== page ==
An outsourcing firm's survey found IT workers feel happier and more secure than their manufacturing, financial, and healthcare counterparts.

Marianne Kolbasuk McGee, Senior Writer, InformationWeek

October 3, 2007

2 Min Read

Techies were in a great mood last month, hitting record highs in feeling secure about their job and being the happiest they've been in two years, according to the latest monthly IT job confidence survey by staffing and outsourcing firm Hudson.

Not only were IT workers feeling good about their jobs last month, they were in a much better frame of mind than workers in other sectors nationally. Hudson phone surveyed more than 9,000 workers across industries such as manufacturing, financial, healthcare, as well as about 400 IT and telecom pros.

Compared to a base score of 100, IT and telecom pros in September rated their job confidence level at 114.6, a jump of 9.5 points over August and 5.3 points higher than it was in Sept. 2006.

By contrast, the national job confidence level among all workers fell in September for the second consecutive month, registering in at 97.1, down 2.1 points from August. The national job confidence level in September was one of the lowest since Hudson began doing these surveys a few years ago. The all-time low score of 96.8 in national job confidence was hit in September 2005.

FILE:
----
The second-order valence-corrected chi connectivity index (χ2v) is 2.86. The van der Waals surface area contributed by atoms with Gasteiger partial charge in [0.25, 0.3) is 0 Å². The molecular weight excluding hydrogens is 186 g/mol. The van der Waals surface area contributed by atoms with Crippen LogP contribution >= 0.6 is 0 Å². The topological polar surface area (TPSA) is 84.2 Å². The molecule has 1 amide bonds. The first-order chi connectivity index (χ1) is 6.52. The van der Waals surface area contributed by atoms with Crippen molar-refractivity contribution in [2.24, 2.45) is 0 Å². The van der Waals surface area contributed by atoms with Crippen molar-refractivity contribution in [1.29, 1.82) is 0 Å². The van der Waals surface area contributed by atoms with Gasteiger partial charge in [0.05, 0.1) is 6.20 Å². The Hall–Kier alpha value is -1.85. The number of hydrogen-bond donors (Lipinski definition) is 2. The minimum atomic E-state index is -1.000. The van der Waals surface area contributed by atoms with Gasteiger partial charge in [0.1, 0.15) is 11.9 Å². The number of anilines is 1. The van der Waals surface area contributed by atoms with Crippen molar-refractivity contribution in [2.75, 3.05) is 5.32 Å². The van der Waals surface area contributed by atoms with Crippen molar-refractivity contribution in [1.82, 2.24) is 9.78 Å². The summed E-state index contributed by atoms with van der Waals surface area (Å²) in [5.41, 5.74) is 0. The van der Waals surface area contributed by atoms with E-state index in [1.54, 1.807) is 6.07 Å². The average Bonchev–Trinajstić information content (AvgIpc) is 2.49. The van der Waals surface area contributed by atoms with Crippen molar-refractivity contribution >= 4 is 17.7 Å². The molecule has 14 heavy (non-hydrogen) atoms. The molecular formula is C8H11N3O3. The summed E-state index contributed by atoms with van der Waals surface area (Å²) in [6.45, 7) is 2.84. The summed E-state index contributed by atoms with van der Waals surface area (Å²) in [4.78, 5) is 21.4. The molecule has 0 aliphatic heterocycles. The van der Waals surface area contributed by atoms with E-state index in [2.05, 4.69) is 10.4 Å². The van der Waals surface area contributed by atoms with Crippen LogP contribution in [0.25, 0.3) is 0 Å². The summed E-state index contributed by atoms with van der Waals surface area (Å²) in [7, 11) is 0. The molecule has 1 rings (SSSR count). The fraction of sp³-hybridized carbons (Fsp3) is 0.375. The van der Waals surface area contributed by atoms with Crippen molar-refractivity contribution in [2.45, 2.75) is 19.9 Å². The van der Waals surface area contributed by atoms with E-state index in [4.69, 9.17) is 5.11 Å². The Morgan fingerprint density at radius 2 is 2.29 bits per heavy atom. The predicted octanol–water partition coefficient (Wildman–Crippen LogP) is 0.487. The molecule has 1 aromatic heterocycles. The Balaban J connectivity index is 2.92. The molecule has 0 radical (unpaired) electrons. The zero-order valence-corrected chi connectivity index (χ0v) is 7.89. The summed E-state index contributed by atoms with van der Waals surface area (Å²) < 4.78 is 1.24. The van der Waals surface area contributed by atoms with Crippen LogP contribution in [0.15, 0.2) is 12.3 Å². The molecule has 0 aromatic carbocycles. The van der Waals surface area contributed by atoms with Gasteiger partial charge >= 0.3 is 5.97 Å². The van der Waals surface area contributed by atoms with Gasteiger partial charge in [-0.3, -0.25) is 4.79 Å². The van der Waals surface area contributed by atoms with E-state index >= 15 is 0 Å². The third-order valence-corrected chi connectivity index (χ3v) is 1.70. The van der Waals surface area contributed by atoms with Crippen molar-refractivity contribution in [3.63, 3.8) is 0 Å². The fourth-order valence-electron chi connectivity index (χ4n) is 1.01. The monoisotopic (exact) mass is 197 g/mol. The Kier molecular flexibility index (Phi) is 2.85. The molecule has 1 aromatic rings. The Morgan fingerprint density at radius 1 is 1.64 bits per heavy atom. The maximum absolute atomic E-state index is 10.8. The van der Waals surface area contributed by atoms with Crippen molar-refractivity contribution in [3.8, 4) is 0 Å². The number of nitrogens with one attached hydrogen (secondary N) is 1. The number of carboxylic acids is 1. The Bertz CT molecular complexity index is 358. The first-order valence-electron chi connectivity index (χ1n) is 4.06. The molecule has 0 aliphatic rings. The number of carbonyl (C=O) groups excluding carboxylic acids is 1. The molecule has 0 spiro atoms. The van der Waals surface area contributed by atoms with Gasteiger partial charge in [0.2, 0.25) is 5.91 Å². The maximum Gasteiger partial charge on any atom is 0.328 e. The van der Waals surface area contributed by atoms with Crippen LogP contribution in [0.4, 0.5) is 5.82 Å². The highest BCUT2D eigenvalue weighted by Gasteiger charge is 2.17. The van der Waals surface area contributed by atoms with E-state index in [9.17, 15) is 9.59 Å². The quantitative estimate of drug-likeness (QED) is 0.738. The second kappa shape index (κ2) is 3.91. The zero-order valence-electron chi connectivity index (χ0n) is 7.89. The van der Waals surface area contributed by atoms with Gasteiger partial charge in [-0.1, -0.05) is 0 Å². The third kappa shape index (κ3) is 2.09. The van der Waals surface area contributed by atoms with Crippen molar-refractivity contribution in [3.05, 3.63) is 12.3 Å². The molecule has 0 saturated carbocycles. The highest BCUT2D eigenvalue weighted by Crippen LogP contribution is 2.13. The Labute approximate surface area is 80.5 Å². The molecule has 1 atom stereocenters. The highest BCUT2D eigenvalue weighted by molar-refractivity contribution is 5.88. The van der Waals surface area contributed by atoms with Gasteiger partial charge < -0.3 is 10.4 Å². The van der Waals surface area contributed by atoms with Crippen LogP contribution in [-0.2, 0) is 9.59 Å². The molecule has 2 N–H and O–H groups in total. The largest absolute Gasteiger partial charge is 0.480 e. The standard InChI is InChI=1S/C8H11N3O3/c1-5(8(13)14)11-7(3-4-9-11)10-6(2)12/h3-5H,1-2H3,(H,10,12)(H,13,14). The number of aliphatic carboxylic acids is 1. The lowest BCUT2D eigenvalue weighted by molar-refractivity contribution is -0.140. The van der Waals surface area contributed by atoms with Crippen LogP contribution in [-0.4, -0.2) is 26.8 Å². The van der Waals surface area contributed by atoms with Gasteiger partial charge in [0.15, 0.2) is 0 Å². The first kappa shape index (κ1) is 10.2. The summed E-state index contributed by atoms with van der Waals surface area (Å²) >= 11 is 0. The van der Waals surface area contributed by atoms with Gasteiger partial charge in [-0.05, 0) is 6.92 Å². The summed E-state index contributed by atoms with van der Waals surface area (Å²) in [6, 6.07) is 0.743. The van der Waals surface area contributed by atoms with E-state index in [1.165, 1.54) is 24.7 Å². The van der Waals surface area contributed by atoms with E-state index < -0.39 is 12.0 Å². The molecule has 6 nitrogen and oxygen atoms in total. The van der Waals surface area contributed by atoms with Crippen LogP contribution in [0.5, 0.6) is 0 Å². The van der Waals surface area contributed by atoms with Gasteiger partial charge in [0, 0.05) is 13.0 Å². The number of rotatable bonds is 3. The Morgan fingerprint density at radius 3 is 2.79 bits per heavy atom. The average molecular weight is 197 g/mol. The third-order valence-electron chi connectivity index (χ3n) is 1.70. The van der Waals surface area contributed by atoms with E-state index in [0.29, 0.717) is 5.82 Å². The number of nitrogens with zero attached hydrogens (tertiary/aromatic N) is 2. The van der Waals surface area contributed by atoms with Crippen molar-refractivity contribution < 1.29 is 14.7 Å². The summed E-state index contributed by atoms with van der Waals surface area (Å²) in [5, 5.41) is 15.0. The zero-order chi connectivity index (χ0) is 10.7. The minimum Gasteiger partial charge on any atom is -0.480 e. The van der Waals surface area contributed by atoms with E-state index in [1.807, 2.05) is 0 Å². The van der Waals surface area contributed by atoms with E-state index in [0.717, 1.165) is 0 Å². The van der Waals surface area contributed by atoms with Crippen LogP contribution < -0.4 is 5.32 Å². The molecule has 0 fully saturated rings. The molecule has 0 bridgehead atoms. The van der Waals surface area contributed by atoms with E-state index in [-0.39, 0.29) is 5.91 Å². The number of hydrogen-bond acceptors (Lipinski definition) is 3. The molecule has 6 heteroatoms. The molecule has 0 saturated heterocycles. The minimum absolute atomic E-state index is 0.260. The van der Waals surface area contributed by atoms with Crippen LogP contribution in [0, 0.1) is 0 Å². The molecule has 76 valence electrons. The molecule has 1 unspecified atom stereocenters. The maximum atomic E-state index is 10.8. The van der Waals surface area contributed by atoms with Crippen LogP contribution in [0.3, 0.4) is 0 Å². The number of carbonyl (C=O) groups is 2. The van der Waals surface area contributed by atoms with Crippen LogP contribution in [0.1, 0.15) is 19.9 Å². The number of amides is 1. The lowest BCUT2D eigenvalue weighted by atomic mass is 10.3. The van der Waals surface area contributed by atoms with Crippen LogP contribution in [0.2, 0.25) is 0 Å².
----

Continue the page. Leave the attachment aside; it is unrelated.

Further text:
Jobs looked a lot rosier for tech workers last month however. When it came to job security, only 17% said they were worried about losing their jobs last month, the lowest score since Hudson began its tallies.

When it came to job satisfaction, techies hit another high-mark, with 80% saying they were happy with their jobs, up 11 points since August, and the highest rating in two years.

Why such the good mood? Demand for tech talent remains stable and strong and workers are attuned to that, said Tim Bosse, a Hudson executive VP. The supply of talent is getting tighter while the demand is growing for many skills -- especially those of software and technology architects, business analysts, project managers and web developers, he said.

"Every time we talk, it will be about supply over the next several years," he said.

About the Author(s)

Marianne Kolbasuk McGee

Senior Writer, InformationWeek

Marianne Kolbasuk McGee is a former editor for InformationWeek.

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